Think about the last time you wanted to go out to eat and try a new restaurant. You weren’t quite sure what you were looking for, but you wanted it to be good. What did you do? Maybe you went to the internet and typed in “restaurants near me” in your browser. Maybe you read reviews of ones that looked interesting. I’m guessing, though, that you might have asked some of your friends or coworkers if they could suggest a good place to eat. You went to someone in your social network.
When are other times that you might ask others’ opinions or help for something? I started making a list of whens:
—There’s startling news or a big event that has happened —I’m looking for a new recipe or when I just made the best recipe
—Looking for a good movie or wanting to talk about one we just saw
—Interesting sporting event
All of this speaks to social networking.
In October of 2020, Mark Hedinger wrote about the trunk of the Culture Tree. The trunk represents networks, and every person, group, and culture utilizes them. The social networking in your home culture might look very different from the social networking in your host culture.
So, what do social networks have to do with language? Everything!
Who Talks to Whom?
For example, it’s important to know who talks with whom? I was interviewing a couple that just returned to the U.S. after living 10 years in a turbulent country in Central Asia. As they described the most striking elements of that culture, they mentioned that the men’s world and the women’s world were totally separate. Men and women do not look at each other, let along talk to each other: the men’s world is outside, and the women’s world is inside. Any deviation from functioning within these social networks is scandalous.
For Newer Language Learners
If you are a new language learner and are starting to build your language learning community, it’s important to learn whom it is appropriate for you to speak with. The example above might showcase one of the strictest cultural patterns, but you can be sure there are other social networking patterns that are more subtle and will take some time to observe, learn, and, when appropriate, copy. Here are some ideas to help you understand these patterns in social networking.
1. Choose particular places where people gather. Watch and observe how specific people interact with other people. You can watch interactions between people of different genders, ages, and social statuses.
—As much as you can, pay attention to the verbal exchange. Definitely note the non-verbals that accompany the interactions.
—After observing and noting what you observe over a period of time and in various places, start to look for patterns of interaction between these different groups.
—When you think you have identified some possible patterns, tactfully mention to suitable people who are in your language learning community what you have noticed and see if you are correctly understanding the patterns.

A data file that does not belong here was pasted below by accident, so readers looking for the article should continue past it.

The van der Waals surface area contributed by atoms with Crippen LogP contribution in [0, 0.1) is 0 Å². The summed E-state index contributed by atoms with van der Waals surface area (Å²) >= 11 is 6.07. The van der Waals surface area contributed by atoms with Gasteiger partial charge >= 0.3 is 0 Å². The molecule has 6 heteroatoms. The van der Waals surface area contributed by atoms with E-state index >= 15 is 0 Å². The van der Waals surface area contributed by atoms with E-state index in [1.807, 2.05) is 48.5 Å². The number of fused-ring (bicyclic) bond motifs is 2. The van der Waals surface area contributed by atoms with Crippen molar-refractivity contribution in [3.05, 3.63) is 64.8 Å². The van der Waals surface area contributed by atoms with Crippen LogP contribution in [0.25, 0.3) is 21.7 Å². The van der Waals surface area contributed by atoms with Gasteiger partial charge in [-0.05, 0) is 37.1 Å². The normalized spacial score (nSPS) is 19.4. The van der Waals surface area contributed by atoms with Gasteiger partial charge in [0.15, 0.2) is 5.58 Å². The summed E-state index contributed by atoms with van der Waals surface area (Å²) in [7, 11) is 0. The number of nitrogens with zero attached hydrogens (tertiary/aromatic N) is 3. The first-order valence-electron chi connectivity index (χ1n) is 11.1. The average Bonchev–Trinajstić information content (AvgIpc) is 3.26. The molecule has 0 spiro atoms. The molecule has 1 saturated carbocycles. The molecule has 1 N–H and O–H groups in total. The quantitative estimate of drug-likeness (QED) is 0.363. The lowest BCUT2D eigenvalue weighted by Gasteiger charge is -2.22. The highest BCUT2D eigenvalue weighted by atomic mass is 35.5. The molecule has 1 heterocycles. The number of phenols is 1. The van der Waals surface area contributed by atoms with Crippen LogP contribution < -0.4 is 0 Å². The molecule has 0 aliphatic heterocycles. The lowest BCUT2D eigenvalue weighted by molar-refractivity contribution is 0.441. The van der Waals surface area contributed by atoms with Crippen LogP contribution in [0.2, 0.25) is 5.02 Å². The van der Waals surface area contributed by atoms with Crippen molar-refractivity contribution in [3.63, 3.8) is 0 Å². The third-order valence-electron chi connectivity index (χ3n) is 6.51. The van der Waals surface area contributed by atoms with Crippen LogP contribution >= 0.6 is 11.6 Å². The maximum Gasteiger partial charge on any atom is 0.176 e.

—See if you can elicit common, appropriate conversations that you could have with people in these various groups.
2. Build relationships with families. As you get to know them, you can ask what family dynamics are like, especially between multiple family members and generations.
—Who are the decision makers in the family?
—Who are the influencers?
—How do they address each other?
I was so surprised to learn from a Ugandan colleague that the mother’s brother, the uncle, is the main person to raise his sister’s children.
Realize that all of what you discover above might be particular to the region where you are living. You might find very different patterns in other areas. In Mexico, I found great differences between urban and rural patterns of interactions, including the actual language used between the different groups of people. There is always more to learn!
For More Advanced Language Learners
If you are a more advanced language learner, you have the privilege of learning, living, and being salt and light within the social networking framework on an even deeper level.
—As you have the opportunity to share about spiritual things, who in the social network should be aware of those conversations? For example, would talking to certain family members about God be threatening or considered somehow subversive to other family members if they did not know about it? Would there be a way to include or at least advise the influencers in the family about what is being shared?
—If groups such as families or other social groups are strong, how can you communicate with each family/group in such a way so as not to align yourself to one particular family/group and alienate the others?
—As you present and live out Scriptural values and truths, how can they be contextualized to be better understood and rightly applied within the context of the local social framework?
As you learn about social networks, remember that God is vitally interested in not only individuals but groups, networks of people. He reveals to the Apostle John that one day around the throne, He will have “ransomed people for God from every tribe and language and people and nation” (Revelation 5:9). Ask the Lord to help you understand and be His ambassador amongst the social networks where He has placed you.
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